Trump talks to reporters . Photo: Jabin Botsford/The Washington Post via Getty Images

Members of the media are speaking out after President Trump launched a series of attacks on the press referring to them as an "enemy of the people."

Why it matters: Trump has long been critical of the mainstream media, but going so far as to call the media an "enemy of the people" is meant to fire up his base and further stoke distrust of the reporters he often clashes with.

Following attacks on CNN White House correspondent Jim Acosta at President Trump's Tampa rally earlier this week, members of the media are condemning threats of violence — including Fox News' Sean Hannity — as hostility against the press is quickly escalating.

In his opening remarks Wednesday evening, Hannity — a confidante of Trump  came to Acosta's defense: "I will be the first person to come to your defense if I’m there and anyone ever dares lay a hand on you. If I was standing there, if I see it happen, I will be the first person to jump in and fight on your behalf. Physical violence is never acceptable to me, nor is it acceptable to the conservatives I know and respect."

  • However, he then quickly returned to standard criticism of CNN and biased media.

During Axios' Thursday interview with the president's daughter, Ivanka, Axios' Mike Allen asked if she agreed with her father that the press is in fact, an enemy of the people. She said she doesn’t.

Later Thursday, Acosta pressed White House press secretary Sarah Sanders to say "the press is not an enemy of the people." She refused, instead citing cases where the media has attacked her personally and "resorts to personal attacks without any content other to incite anger."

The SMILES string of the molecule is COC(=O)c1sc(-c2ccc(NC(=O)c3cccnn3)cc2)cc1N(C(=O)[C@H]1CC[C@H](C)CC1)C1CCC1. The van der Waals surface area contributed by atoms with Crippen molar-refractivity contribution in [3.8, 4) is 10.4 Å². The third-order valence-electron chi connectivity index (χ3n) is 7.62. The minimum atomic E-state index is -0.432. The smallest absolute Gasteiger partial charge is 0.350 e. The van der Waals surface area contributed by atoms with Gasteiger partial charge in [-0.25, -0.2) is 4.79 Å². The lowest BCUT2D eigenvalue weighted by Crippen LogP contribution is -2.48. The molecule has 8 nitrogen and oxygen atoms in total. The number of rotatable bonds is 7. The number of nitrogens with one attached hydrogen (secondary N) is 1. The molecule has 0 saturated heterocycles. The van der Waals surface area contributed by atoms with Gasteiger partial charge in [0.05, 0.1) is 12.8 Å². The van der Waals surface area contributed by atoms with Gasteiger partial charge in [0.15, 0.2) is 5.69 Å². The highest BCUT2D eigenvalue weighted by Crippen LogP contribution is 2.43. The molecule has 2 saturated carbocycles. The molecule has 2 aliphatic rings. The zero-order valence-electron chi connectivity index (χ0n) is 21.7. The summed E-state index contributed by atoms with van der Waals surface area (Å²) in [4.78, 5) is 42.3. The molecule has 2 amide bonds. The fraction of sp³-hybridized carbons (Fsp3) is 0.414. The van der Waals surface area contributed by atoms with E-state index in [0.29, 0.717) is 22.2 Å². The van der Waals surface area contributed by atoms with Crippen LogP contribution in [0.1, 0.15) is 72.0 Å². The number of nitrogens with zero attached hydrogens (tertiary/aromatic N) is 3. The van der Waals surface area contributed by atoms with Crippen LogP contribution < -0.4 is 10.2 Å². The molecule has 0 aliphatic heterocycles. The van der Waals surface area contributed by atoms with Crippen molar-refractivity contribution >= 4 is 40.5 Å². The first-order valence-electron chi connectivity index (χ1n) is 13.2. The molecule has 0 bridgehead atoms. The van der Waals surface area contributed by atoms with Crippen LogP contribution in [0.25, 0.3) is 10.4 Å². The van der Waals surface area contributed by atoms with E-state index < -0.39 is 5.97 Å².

Go deeper: Where Trump's enemy of the people attack originated

Go deeper

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Republicans, win or lose next week, face a big — and growing — math problem.

The state of play: They're relying almost exclusively on a shrinking demographic (white men), living in shrinking areas (small, rural towns), creating a reliance on people with shrinking incomes (white workers without college degrees) to survive.

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With less than a week until the 2020 election, researchers have expressed concern that the information ecosystem today is ripe for an unprecedented level of exploitation by bad actors, particularly hyper-partisan media and personalities on the right.

Why it matters: The misinformation-powered right-wing media machine that fueled Donald Trump's 2016 victory grew stronger after that win, and it's set to increase its reach as a result of the upcoming election, whether Trump wins or loses.